I’ve been in GNOME a long time, nearly 18 years, I started contributing on the mailing list after lurking for 3-4 months, and took over a project to start doing the weekly metrics from Uraeus (Christian Schaller). I did that project for like a year, and then turned into the GNOME Journal which morphed into the marketing team and is now the engagement team. But what kept me there? I didn’t really do anything technical. I suppose my greatest contribution was probably that stream of consciousness on IRC. I was entertaining. In the end, I stayed because I loved hanging with these talented people who had so many ideas and energy, trying to come up with something amazing. Working in a corporate job with all its political handcuffs can be aggravating and I think being able to explore a creative side or be able to around people who are exposing you things you never would have on your own is what was rewarding.

I’ve known so many people here for almost 18 years here. That’s a long time to be part of any organization. GUADEC is always a fun time for me when I can actually show up. Today after 18 years, we are still going strong with a lot of us who are still here after a decade. Even former GNOMErs who get re-exposed to GNOME remember the great times even if they have themselves move on. They might even be startled that GNOME still invokes strong passions both good and bad.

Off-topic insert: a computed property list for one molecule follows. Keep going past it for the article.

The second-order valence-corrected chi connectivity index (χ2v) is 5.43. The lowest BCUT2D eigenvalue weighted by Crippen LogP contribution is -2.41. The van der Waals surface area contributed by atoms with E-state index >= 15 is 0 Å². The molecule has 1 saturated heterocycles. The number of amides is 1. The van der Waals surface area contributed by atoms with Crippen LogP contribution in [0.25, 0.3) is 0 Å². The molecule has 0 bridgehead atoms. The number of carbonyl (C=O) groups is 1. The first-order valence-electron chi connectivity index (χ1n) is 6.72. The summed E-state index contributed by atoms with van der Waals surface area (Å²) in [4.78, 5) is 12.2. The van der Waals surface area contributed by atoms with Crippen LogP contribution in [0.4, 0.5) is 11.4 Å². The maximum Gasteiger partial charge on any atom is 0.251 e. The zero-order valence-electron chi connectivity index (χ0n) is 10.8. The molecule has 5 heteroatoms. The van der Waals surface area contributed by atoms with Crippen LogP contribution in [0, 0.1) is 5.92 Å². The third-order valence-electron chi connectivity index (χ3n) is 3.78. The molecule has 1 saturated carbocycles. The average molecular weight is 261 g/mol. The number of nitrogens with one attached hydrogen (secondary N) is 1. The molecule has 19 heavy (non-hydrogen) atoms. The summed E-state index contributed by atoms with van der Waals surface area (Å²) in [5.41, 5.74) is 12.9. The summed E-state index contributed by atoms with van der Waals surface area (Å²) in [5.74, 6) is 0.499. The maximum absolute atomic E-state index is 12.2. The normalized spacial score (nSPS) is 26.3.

Where do I want to see GNOME go? I want to see a couple of things:

* I want to start seeing the other desktops merge under the GNOME banner, once the port to GTK3 happens,we can start implementing their desktops using GNOME technologies and make the GTK+/GLib/Gobject the common layer across all desktops and eliminate the fork modules. I’m looking at you, Mate. The benefit is that GTK+ becomes once again a common toolkit for all desktops and thus becomes more useful across the board. There is support for this in the community and I would love to see GNOME Foundation help fund hackfests to make this happen.

* I want us to solidify the developer story, GNOME Builder can help a competitive developer desktop for many market segments including embedded Linux, HTML5 programming and what not. We need to aggressively start talking about Builder where developers gather. It’s time to take marketshare away from OSX. We can deliver some high class developer tools and workflow tools. I want us to be able to use Yocto as a way for ODMs to make products using GNOME technologies.

* I want us to be THE platform for IoT development. We have Geoclue, DLNA, Bluetooth, and a host of other enabling libraries that we can build a real product.